So for anyone who feels the same way and wants to plan a trip of your own, I put together a few tips and suggestions based on we learned from our experience. Whether you’re setting out on an epic adventure or just driving cross-country for a move, hopefully this can help you plan a smooth, stress-free trip for you and your pup!
Of course, with our adventure pup Callie in tow, our options for national park sightseeing were mostly limited to scenic drives and the occasional paved trail—because those are (generally) the only spots where you’re allowed to take dogs. But we simply couldn’t visit the Tetons without a little backpacking action! After researching local kennels, we decided to board Callie for a few days so we could get out in the backcountry.
As for which trail to hike, the choice was obvious: the 19-mile Paintbrush-Cascade Canyon loop. This popular trail circles through the center of the park, cutting into the mountains through Paintbrush Canyon on one side and Cascade Canyon on the other. In between, the trail reaches its pinnacle at the Paintbrush Divide: a 10,700 ft. vista offering a sweeping 360-degree view of the Tetons’ signature rocky peaks.
I like to talk about how in my free time, I love to be outside. But if I’m being honest, here’s where you can find me a big chunk of the time: wistfully browsing breathtaking photos of faraway places on Pinterest, skimming articles on the trendy new travel destination, adding new spots in Sweden or Croatia or Alaska to an ever-growing mental bucket list. I’m daydreaming about the next spot on my list before I’ve even stepped off the return flight from the last one.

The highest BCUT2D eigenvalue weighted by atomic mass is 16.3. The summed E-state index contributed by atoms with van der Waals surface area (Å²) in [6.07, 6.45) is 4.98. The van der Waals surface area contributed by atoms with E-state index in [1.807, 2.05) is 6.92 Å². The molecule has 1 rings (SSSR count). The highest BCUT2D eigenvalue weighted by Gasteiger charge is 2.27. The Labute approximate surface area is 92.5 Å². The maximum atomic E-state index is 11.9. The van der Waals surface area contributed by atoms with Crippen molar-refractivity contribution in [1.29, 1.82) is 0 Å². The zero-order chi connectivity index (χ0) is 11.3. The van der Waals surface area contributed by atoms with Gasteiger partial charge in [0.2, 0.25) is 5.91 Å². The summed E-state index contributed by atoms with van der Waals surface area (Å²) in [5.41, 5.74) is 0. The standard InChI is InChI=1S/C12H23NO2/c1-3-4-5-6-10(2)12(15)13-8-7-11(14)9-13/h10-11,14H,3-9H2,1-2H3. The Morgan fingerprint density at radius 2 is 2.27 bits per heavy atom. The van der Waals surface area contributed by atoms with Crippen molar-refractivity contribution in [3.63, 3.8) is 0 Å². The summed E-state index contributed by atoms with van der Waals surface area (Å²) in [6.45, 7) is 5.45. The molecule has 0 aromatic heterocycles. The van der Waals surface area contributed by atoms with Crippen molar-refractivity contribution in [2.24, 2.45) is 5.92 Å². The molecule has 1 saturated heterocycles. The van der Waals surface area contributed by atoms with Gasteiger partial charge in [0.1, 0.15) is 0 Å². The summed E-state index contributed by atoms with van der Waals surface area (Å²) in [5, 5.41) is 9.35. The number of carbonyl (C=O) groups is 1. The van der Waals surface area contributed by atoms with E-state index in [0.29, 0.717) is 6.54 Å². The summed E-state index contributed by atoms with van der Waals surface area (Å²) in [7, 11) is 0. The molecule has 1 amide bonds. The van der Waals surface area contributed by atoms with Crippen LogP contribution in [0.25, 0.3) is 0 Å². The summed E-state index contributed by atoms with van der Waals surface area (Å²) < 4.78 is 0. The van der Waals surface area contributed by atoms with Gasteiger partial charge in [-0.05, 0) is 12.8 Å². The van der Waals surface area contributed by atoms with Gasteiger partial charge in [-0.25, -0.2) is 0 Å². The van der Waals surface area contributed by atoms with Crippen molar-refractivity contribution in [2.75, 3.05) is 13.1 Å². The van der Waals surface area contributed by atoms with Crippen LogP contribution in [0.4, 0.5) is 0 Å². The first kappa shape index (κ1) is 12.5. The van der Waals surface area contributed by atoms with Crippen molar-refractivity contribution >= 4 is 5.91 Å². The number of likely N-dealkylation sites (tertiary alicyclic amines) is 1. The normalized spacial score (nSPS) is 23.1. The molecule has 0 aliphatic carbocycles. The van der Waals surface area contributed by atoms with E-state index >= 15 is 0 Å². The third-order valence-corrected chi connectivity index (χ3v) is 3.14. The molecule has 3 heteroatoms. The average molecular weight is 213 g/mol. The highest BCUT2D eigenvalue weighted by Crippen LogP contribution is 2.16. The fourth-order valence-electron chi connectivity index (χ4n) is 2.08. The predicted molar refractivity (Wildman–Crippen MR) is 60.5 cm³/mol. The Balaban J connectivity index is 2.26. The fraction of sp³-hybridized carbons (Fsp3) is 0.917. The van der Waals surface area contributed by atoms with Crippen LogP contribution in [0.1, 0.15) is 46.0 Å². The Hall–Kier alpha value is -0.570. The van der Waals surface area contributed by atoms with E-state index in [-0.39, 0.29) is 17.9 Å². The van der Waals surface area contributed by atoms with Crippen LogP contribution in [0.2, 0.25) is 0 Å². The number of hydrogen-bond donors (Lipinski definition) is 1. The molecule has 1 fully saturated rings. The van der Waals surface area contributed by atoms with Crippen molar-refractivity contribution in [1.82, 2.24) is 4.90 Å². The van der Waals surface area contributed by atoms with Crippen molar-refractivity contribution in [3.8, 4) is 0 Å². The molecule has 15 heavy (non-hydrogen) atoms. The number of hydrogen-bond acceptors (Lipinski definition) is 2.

Part of this is an inevitable side effect of travel. It’s addictive. Anywhere you go, you’re bound to discover at least 10 more places you want to visit. There’s the local spot that you never knew existed until you visited the tourist destination nearby. And the city you never thought much about…until your hostel roommate gushed over for 20 minutes. Then there’s the places you’ve already been—but you just need to re-visit that tucked-away courtyard to sip the world’s best latte one more time.
Travel has the strange power to make you appreciate the comforts of home…while simultaneously making you itch to discover someplace new. It’s a part of the deal, and it’s fun to imagine where you might go next. Until it’s not.
Let me just reiterate that for emphasis: I WON AN INSTAGRAM CONTEST!!! I don’t often win things, so it was pretty exciting.